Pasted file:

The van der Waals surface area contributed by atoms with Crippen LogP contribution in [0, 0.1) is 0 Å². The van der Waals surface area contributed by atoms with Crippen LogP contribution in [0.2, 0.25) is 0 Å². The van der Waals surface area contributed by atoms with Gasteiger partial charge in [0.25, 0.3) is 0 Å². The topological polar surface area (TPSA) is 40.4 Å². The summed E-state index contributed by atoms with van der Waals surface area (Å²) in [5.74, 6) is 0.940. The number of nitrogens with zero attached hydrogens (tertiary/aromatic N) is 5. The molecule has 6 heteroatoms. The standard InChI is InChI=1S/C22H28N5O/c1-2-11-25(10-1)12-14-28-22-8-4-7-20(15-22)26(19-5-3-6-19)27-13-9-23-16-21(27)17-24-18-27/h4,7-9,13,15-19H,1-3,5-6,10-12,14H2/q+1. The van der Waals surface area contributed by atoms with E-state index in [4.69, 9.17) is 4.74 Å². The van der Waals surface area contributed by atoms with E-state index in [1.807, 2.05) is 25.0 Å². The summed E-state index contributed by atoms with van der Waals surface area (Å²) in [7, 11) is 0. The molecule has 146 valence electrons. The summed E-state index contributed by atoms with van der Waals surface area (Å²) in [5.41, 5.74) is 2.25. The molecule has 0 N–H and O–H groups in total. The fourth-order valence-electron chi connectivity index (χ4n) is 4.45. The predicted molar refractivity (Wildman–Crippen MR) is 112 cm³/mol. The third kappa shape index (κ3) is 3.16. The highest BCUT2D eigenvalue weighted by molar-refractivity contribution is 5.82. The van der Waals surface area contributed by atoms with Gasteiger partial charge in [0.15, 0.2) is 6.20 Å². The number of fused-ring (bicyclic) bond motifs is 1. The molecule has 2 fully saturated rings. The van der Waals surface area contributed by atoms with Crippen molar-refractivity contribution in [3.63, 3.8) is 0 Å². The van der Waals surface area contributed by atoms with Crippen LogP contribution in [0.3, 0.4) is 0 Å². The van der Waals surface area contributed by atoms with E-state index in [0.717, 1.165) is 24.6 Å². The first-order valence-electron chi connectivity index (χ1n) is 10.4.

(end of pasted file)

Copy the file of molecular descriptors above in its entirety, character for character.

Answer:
The van der Waals surface area contributed by atoms with Crippen LogP contribution in [0, 0.1) is 0 Å². The van der Waals surface area contributed by atoms with Crippen LogP contribution in [0.2, 0.25) is 0 Å². The van der Waals surface area contributed by atoms with Gasteiger partial charge in [0.25, 0.3) is 0 Å². The topological polar surface area (TPSA) is 40.4 Å². The summed E-state index contributed by atoms with van der Waals surface area (Å²) in [5.74, 6) is 0.940. The number of nitrogens with zero attached hydrogens (tertiary/aromatic N) is 5. The molecule has 6 heteroatoms. The standard InChI is InChI=1S/C22H28N5O/c1-2-11-25(10-1)12-14-28-22-8-4-7-20(15-22)26(19-5-3-6-19)27-13-9-23-16-21(27)17-24-18-27/h4,7-9,13,15-19H,1-3,5-6,10-12,14H2/q+1. The van der Waals surface area contributed by atoms with E-state index in [4.69, 9.17) is 4.74 Å². The van der Waals surface area contributed by atoms with E-state index in [1.807, 2.05) is 25.0 Å². The summed E-state index contributed by atoms with van der Waals surface area (Å²) in [7, 11) is 0. The molecule has 146 valence electrons. The summed E-state index contributed by atoms with van der Waals surface area (Å²) in [5.41, 5.74) is 2.25. The molecule has 0 N–H and O–H groups in total. The fourth-order valence-electron chi connectivity index (χ4n) is 4.45. The predicted molar refractivity (Wildman–Crippen MR) is 112 cm³/mol. The third kappa shape index (κ3) is 3.16. The highest BCUT2D eigenvalue weighted by molar-refractivity contribution is 5.82. The van der Waals surface area contributed by atoms with Gasteiger partial charge in [0.15, 0.2) is 6.20 Å². The number of fused-ring (bicyclic) bond motifs is 1. The molecule has 2 fully saturated rings. The van der Waals surface area contributed by atoms with Crippen molar-refractivity contribution in [3.63, 3.8) is 0 Å². The van der Waals surface area contributed by atoms with Crippen LogP contribution in [0.3, 0.4) is 0 Å². The van der Waals surface area contributed by atoms with E-state index in [0.717, 1.165) is 24.6 Å². The first-order valence-electron chi connectivity index (χ1n) is 10.4.